For all their piety, the Bible epics of the past are best remembered for their violent set-pieces. God smote evildoers with earthquakes and lightning, armies clashed on land and at sea, and villainous charioteers were trampled to death by their opponents’ horses. Death and destruction were what kept the crowds coming; but audiences wanted more than blood and guts, so most films offset the violence somewhat by touching on nobler themes, perhaps even by paying some attention to the Prince of Peace.
Today’s films are another matter. Take Gladiator, the year’s first real blockbuster, which has some things in common with, say, Ben-Hur. Set in the second century, it stars Russell Crowe as Maximus, a wealthy Roman general who, thanks to the jealous new emperor Commodus (Joaquin Phoenix), loses his family and his freedom. With nothing to live for but revenge, Maximus distinguishes himself in the arena and ultimately works his way to the big leagues in Rome, where he itches for a chance to stand before Commodus again and plunge something sharp into the emperor’s belly.
The exalted, brought low, long for their day in the arena. Beyond that, the two films are very different. Ben-Hur was, in the end, a pacifist story, in which the title character, following the example of Jesus, eschews violence and puts down his sword. But in Gladiator, Maximus simply wants revenge. And, in the end, he gets it. But first, he has to kill dozens of people for our viewing pleasure. Beyond satiating the audience’s thirst for blood, the film has no deeper theme to express, apart from Maximus’s oft-stated hope that he will see his loved ones again in the afterlife.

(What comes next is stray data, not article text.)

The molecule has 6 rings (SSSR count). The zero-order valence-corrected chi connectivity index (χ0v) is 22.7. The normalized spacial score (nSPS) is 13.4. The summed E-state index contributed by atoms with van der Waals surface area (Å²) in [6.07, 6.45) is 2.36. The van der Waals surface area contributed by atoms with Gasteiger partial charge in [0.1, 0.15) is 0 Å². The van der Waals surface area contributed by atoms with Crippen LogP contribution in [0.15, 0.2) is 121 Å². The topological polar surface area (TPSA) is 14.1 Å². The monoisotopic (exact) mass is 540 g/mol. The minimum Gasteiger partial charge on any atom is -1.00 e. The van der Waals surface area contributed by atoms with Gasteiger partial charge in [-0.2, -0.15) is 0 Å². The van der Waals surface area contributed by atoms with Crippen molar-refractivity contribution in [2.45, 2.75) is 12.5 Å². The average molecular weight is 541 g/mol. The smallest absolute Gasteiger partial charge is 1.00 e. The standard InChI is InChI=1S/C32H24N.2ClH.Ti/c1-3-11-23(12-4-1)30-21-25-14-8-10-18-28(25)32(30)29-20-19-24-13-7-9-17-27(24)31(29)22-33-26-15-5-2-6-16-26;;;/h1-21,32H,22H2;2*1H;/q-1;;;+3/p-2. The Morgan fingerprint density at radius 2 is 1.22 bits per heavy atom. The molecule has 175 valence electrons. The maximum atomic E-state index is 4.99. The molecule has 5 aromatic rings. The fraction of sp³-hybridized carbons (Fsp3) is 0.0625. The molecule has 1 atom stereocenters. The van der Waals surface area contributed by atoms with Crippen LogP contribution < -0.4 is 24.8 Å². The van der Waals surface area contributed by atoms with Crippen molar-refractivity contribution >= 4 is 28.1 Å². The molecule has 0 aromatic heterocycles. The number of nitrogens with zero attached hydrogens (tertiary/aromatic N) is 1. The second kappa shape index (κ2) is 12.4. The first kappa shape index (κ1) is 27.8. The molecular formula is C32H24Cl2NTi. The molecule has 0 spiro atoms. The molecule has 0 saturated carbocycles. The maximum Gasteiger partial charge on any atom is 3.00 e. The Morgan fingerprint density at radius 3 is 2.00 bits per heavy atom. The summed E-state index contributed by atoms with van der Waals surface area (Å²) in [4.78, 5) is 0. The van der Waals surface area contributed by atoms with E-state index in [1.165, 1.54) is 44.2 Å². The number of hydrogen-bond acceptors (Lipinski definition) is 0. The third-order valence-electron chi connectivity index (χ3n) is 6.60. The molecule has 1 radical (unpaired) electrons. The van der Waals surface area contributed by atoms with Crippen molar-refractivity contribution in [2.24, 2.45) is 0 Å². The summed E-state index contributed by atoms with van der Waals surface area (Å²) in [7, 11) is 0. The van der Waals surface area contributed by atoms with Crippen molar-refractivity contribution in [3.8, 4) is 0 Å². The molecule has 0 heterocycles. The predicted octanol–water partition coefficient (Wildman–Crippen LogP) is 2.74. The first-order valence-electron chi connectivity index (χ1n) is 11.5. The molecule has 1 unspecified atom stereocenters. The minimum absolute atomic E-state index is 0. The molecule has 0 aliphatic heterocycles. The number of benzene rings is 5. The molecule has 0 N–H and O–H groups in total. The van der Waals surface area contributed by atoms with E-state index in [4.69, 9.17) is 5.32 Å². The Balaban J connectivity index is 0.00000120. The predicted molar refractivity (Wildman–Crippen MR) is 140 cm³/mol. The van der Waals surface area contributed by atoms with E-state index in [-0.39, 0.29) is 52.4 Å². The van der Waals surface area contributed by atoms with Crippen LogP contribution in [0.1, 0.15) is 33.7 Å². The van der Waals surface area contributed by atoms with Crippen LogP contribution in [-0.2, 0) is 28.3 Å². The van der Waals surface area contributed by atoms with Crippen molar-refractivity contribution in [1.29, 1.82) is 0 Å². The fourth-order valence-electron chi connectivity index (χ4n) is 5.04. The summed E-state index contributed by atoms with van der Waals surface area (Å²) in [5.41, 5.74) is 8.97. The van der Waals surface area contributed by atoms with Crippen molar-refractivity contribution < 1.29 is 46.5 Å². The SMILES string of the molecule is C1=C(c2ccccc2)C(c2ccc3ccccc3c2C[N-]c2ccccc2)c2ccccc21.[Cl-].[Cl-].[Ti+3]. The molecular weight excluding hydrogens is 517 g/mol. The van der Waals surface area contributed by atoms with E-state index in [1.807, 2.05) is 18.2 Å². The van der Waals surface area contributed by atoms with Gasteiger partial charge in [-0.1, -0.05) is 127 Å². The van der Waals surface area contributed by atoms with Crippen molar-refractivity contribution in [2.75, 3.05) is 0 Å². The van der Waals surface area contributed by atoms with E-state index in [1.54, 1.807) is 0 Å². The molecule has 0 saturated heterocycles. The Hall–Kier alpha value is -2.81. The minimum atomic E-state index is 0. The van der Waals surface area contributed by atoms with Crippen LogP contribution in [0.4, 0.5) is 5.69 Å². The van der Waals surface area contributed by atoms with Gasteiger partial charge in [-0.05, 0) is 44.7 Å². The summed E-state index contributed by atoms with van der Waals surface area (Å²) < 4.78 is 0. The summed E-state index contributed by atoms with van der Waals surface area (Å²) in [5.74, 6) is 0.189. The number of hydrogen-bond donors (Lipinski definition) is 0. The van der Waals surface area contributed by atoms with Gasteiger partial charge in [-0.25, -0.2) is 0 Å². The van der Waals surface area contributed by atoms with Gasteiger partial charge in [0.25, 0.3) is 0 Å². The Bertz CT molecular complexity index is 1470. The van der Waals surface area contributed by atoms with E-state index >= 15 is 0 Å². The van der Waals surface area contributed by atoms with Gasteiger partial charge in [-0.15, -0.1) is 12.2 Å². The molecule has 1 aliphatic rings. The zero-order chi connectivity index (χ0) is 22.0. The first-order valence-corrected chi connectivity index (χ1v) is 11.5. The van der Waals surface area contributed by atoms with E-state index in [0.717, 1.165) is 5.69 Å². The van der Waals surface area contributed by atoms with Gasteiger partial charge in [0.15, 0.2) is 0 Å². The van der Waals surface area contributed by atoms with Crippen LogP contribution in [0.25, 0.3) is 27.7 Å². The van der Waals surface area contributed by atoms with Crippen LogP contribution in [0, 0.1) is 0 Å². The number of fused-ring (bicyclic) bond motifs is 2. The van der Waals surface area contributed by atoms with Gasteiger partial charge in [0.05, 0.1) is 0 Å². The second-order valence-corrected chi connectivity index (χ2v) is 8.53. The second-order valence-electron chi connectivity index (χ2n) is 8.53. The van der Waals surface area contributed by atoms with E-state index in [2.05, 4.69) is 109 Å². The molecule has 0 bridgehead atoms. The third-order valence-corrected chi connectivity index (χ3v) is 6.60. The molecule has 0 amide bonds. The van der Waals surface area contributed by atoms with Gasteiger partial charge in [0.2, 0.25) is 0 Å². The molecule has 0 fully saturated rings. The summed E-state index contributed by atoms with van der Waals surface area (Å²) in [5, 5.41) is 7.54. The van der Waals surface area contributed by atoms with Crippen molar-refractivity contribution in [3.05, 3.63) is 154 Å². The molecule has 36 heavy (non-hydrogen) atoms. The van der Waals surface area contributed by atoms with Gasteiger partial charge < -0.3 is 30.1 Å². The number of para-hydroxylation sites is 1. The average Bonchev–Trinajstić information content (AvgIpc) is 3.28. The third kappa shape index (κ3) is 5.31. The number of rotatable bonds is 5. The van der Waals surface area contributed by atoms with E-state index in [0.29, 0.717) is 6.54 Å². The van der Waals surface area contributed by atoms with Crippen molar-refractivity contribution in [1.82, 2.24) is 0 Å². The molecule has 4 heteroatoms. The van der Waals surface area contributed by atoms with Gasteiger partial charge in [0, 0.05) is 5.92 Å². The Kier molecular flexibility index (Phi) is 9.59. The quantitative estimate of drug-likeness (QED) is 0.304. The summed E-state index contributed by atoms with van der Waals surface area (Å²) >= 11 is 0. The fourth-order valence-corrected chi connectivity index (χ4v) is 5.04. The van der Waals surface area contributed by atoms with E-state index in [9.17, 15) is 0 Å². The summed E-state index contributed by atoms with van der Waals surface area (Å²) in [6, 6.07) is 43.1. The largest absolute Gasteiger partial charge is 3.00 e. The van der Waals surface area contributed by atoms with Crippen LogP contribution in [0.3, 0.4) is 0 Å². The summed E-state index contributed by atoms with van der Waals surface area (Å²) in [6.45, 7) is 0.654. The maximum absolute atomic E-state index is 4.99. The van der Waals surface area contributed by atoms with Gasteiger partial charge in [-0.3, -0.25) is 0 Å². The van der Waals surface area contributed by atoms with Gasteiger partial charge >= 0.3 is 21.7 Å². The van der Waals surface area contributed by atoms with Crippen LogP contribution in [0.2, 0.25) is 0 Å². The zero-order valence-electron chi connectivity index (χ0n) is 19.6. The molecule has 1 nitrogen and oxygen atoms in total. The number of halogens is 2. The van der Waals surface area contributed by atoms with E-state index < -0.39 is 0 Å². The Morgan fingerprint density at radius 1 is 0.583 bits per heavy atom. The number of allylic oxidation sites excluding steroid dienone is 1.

It’s a shame, really, since the film has such a great pool of talent at its disposal. Crowe magnificently conveys the weight of tragic loss that is borne by his character, yet he is capable of surprising moments of good humour, too. Phoenix, especially in his early scenes, brings a compelling humanity to an otherwise uninteresting villain. The late Oliver Reed is testy as ever as Maximus’s slave-owning master, and Richard Harris is effective in a small role as the emperor Marcus Aurelius.
One of Gladiator’s more preposterous ideas is that Aurelius, who ruled more than two centuries after Rome became an empire, was prepared to do away with the imperial system and return control of the government to ‘the people.’ How he would do this, exactly, remains unclear; he complains that the government he knows is too corrupt, but are the people any better? It is they, after all, who sit in the stands and encourage the carnage in the Colosseum. Director Ridley Scott, for his part, never encourages us to question the crowd’s complicity in all this bloodshed; he is too busy staging fight scenes, and we are too busy soaking them in. (18A)